“The main challenge is retaining the essence of our heritage as we expand.”

The key for us is to keep our foundation pearl business at the core of all other activity. Staying true to the heart of what we do with the pearl farm allows us to clearly manage all other ventures, there is always a guiding focus. This is where it is so important to have the family connection and that family love for it. Generations of hard work have gone into creating this heritage brand, it’s a passion that continues on from culturing pearls to growing pearl meat. There is a real romance to the pearl business that we nurture, we’re sharing a rare and precious resource.

“We’re taking pearl meat to the culinary stage.”

Pearl meat is becoming increasingly popular and a growing part of our business. It has garnered interest over the last couple of years, and beyond serving a full pearl meat degustation menu in our restaurant, we’ve supplied chefs like Ben Shewry of Attica in Melbourne, Peter Gilmore and even Heston Blumenthal. This came about with the ‘Invite The World To Dinner’ event hosted by Tourism Australia in 2014 and it really took off from there. At the moment, fresh pearl meat sells in 1KG bags for around $140 per kilo, we’re hoping to start selling in smaller quantities and find a method to deliver it ‘fresh’ to chefs further afield.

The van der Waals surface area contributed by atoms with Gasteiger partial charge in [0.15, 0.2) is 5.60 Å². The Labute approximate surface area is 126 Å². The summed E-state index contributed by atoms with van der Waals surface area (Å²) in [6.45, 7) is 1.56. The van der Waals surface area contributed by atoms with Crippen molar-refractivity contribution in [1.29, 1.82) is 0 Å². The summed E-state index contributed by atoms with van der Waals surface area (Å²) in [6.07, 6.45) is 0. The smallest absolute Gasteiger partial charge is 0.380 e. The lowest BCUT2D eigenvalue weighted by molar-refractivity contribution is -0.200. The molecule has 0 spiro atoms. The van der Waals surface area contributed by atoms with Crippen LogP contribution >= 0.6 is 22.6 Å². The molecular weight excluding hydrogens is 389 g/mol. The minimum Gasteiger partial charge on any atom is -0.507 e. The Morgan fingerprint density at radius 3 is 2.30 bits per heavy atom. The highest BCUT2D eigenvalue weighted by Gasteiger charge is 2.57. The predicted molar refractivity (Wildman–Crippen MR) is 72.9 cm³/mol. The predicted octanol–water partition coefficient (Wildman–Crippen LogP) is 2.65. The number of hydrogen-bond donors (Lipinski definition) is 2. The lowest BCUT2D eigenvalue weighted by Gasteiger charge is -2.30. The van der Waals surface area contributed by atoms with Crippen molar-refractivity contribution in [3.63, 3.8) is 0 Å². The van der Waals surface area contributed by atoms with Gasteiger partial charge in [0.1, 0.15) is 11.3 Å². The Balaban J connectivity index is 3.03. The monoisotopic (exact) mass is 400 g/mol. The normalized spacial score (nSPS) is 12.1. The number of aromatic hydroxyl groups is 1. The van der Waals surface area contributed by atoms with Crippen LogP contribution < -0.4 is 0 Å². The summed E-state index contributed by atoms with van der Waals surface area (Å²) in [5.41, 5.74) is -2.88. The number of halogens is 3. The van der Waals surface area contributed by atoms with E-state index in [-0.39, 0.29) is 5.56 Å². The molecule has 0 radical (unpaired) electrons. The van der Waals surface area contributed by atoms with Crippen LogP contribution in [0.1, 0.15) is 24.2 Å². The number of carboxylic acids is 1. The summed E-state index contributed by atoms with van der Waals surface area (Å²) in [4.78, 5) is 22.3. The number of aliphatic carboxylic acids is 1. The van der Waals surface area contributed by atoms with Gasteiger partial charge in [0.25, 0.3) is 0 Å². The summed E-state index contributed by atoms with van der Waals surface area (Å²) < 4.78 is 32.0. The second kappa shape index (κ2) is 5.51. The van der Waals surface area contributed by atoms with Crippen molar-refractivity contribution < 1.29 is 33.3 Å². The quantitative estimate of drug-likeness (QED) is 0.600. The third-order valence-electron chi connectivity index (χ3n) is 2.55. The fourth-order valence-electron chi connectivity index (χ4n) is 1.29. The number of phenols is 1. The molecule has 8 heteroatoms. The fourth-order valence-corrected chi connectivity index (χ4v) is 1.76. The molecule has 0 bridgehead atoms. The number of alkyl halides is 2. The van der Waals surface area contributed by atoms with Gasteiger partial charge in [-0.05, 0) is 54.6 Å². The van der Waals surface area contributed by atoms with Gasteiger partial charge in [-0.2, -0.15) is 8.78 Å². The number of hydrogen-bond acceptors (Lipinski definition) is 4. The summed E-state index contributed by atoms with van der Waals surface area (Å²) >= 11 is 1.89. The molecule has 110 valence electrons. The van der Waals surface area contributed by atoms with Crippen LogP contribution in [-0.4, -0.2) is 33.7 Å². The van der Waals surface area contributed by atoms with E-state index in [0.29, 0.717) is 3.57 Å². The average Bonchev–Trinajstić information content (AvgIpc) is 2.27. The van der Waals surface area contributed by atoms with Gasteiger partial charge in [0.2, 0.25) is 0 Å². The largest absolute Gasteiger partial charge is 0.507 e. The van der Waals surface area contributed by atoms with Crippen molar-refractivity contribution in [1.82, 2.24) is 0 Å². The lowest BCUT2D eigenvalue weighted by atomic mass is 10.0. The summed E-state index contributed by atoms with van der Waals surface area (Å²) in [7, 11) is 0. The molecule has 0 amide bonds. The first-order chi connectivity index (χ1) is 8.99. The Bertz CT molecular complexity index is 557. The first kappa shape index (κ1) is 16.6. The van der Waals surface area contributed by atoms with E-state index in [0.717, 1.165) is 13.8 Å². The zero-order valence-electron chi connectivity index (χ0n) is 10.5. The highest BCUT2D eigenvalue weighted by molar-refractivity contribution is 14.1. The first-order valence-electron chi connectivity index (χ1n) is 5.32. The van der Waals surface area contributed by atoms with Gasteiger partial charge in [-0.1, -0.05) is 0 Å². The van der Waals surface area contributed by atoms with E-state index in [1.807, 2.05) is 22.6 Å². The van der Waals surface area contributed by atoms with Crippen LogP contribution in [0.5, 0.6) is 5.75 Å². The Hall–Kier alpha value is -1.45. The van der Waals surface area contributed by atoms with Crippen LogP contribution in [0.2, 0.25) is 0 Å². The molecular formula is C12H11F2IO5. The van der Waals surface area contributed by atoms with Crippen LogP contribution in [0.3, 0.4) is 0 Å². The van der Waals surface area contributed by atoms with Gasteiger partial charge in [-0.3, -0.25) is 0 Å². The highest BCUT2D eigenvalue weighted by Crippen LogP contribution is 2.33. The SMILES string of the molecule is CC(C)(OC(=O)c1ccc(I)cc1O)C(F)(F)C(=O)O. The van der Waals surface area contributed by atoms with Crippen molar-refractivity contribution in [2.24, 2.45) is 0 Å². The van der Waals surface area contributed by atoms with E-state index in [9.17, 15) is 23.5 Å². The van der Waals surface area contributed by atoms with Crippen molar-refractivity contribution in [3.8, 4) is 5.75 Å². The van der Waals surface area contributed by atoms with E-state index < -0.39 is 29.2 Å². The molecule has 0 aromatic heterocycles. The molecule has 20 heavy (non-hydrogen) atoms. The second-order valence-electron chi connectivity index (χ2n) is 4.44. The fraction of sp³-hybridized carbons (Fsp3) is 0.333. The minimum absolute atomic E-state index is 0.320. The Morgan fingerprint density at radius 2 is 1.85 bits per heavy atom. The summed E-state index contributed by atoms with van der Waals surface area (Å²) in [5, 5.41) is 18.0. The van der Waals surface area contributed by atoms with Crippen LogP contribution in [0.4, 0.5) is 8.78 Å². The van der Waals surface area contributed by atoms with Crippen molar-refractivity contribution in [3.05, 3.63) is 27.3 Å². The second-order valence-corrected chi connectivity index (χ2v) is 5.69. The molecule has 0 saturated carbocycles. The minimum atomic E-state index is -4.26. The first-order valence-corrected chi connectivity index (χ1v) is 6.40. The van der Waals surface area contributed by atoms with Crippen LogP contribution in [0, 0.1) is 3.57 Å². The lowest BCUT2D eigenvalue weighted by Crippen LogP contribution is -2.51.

“Nurturing the soft edge of pearl farming.”

Over the years, the company has expanded from pearls and pearl meat to accommodation, restaurant and tours of the pearl farm and the stunning Buccaneer Archipelago. We’ve just opened our elevated dining area, a swimming pool and offer safari tents, cabins and camping. Our pearls and fresh pearl meat increasingly attract visitors from a higher socioeconomic bracket. Right now, we’re in the midst of creating a 5 star lodge to accommodate our new luxury seeking travellers. We are also involved in a tourism group on the peninsula that encourage tourists to explore the greater area. Our visitors are most fascinated and surprised by the process of culturing pearls, the consistent reaction is “I had no idea”, it really has that wow factor. It’s also a thrill to watch as guests enter the property, we’re in quite a rugged bush area that gives way to an oasis, it’s always a surprise. We’re a working pearl farm, but I guess you could say that the edges have been softened.

“We’re not only part of the heritage, but we are part of the future.”

As the oldest pearl farm in Australia, we’re proud to champion the business in this very beautiful but very difficult industry. Our dream going forward is to strengthen our growth areas around the core of our vibrant pearl farm. We’ve never been secretive and we’d like to show even more of our workings, to pull back the curtain if you like, share the behind the scenes knowledge. It strengthens our position that not only do we grow the pearls, but we are the experts at growing pearls. It’s not an easy business, there are only three pearl producers left in Western Australia and we’re so honoured to be here. Looking out at the salt water paddocks that stretch across the horizon, the water that moves for our pearls and our shell, it’s quite simply incredible.